The Outer Banks chapter of The Surfrider Foundation is looking for new leadership, and will be hosting an information session this weekend for anyone interested in helping to run the group.
“The Last Hurrah?” begins at 6 p.m. at the Outer Banks Brewing Station in Kill Devil Hills.
“You’ve probably noticed we’ve been pretty slack lately,” according to a post on their Facebook page. “Sorry. It’s not intentional.”
“After more than a decade running the chapter and fighting for coastal causes, our leadership is just pooped,” the post continued. “Now, add the fact that both co-chairs needed to step down for differing reasons, and we’ve basically hit the point two things need to happen.”
One is to have an entirely new board to take over. The other is for the chapter goes dormant until someone steps up to revive it.
“Don’t think you’re capable? Please: none of knew what we were doing 15 years back when we literally restarted the chapter from ashes – plus, you’ll have our experience to lean on,” the chapter’s board said.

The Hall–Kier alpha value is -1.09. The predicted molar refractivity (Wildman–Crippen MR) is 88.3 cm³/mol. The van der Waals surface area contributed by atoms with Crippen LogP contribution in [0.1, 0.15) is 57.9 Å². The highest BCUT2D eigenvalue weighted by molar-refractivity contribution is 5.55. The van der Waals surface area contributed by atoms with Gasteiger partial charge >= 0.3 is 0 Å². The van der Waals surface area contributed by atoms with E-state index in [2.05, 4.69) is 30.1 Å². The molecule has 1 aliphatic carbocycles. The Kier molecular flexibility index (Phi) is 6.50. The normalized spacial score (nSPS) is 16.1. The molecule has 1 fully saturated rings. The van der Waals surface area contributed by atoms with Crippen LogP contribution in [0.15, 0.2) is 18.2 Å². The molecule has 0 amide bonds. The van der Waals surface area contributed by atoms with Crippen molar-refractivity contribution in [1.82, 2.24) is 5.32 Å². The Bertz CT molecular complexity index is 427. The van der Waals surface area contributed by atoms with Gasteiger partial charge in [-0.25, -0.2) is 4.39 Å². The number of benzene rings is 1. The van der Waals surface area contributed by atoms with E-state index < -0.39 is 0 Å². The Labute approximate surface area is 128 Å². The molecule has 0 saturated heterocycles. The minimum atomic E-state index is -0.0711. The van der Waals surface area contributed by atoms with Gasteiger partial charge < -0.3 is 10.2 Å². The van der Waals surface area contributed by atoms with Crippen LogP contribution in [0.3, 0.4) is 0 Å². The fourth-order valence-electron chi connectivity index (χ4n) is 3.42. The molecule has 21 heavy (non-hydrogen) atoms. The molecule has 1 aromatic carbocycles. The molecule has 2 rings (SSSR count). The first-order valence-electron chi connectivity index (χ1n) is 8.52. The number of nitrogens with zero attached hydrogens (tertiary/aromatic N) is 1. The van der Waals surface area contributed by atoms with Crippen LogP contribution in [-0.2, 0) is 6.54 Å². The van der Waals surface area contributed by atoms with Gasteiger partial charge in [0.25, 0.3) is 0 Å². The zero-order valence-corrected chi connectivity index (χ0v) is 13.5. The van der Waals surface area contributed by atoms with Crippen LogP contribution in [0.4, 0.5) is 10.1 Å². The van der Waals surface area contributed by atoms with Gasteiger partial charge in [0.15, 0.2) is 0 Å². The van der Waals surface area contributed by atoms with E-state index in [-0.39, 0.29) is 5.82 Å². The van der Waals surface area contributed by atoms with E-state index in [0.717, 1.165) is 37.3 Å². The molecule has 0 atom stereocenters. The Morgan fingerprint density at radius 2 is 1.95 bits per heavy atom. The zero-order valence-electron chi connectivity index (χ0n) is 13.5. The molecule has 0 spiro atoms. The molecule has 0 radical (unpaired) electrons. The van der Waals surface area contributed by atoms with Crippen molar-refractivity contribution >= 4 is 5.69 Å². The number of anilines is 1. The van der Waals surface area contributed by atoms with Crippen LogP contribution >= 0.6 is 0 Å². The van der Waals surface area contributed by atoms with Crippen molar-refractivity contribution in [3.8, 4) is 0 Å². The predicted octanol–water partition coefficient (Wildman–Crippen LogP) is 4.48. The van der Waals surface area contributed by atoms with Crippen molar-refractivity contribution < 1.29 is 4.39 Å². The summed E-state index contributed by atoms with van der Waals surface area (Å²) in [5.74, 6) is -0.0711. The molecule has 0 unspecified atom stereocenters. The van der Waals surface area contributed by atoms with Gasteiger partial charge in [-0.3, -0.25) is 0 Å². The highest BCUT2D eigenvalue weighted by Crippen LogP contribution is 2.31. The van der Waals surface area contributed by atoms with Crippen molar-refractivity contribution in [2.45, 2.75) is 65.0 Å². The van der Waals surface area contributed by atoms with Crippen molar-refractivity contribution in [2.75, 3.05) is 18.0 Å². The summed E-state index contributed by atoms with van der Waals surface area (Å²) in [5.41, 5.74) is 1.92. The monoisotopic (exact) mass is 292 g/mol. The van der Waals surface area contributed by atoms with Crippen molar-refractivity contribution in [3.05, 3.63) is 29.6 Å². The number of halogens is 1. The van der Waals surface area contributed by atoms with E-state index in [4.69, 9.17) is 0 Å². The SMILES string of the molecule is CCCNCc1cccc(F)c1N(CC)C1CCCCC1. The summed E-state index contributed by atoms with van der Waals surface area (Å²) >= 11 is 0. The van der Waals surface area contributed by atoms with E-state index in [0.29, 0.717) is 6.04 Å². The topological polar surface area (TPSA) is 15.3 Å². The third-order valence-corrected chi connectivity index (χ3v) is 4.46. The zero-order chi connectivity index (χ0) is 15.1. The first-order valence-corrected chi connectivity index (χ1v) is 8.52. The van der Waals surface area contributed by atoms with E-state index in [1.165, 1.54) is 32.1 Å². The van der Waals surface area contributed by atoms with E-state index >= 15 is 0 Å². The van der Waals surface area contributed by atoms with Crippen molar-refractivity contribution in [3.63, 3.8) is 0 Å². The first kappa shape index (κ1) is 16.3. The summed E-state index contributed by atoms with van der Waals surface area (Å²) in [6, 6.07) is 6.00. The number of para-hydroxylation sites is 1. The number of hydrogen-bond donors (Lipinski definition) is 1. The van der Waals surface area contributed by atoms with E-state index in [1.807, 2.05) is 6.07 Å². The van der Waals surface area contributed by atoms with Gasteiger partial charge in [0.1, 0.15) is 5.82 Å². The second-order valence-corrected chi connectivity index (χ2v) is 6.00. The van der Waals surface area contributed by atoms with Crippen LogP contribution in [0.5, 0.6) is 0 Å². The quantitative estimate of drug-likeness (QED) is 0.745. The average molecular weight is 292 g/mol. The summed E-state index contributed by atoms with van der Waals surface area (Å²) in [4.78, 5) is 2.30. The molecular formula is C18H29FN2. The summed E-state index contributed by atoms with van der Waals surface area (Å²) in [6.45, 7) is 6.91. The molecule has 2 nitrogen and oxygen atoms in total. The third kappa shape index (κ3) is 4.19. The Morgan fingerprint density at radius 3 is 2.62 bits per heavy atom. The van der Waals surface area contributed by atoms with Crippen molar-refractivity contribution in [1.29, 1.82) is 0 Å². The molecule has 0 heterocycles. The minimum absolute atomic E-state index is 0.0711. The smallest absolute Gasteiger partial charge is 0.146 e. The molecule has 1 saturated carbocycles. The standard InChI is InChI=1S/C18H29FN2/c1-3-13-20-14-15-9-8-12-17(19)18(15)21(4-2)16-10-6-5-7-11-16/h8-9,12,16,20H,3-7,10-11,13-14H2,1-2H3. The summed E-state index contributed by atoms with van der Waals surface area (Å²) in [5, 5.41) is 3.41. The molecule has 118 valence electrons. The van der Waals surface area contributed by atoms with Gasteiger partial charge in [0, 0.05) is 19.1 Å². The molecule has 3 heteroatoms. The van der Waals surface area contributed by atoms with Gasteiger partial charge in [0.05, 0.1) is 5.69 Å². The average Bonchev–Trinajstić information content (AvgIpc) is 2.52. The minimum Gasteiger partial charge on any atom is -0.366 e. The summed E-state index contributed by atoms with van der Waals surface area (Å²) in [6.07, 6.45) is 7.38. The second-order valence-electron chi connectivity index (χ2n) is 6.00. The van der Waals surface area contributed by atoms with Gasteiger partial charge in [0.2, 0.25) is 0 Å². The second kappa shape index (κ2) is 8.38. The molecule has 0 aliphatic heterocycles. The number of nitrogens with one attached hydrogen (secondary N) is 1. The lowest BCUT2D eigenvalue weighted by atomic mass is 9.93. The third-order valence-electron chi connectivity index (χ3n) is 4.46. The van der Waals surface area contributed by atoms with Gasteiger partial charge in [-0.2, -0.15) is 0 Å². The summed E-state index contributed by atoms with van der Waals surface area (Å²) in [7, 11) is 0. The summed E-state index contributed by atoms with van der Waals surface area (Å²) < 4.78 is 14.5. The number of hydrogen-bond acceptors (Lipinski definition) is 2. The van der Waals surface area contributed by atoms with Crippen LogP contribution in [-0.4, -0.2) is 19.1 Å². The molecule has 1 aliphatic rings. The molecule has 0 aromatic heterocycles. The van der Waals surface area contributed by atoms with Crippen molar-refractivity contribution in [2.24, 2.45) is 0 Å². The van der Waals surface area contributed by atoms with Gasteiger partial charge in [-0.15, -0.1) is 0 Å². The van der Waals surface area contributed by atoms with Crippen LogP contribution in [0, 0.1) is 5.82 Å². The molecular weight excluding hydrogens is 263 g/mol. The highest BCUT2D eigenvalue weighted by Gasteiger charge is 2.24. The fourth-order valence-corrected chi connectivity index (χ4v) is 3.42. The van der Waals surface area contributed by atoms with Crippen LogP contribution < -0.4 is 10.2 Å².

“We’re not going away, we’re just stepping back. Don’t know the issues? Bring your own! We’ve been focused on offshore drilling, but there’s lots to tackle moving forward from cigarette butts to water quality,” the board said.
They also hope that even if people aren’t interested in taking on a leadership responsibility, there are other ways to contribute to the organization.
“15 years ago, beach litter was something folks just accepted. Today, our Adopt-A-Beach Program has a waiting list and Beach Sweep and TrashFest our community fixtures,” the post noted.
“Ten years ago, we couldn’t get any municipality to say the words ‘offshore drilling.’ Today, every town is vocally opposed, and commissioners make regular trips to Raleigh and D.C. to fight for our coast,” they said.
“That doesn’t include thousands of dollars raised for local college students, miles marched in local parades and — of course — 26 paddle races. None of this was possible without an engaged community.”
A similar event was held in June, but participation was limited because of the start of the summer season.
“We’re hoping that slower months will allow for smoother transition. Again: our goal is to help a new board learn the ropes and support new efforts — not pass a baton and leave them hanging.”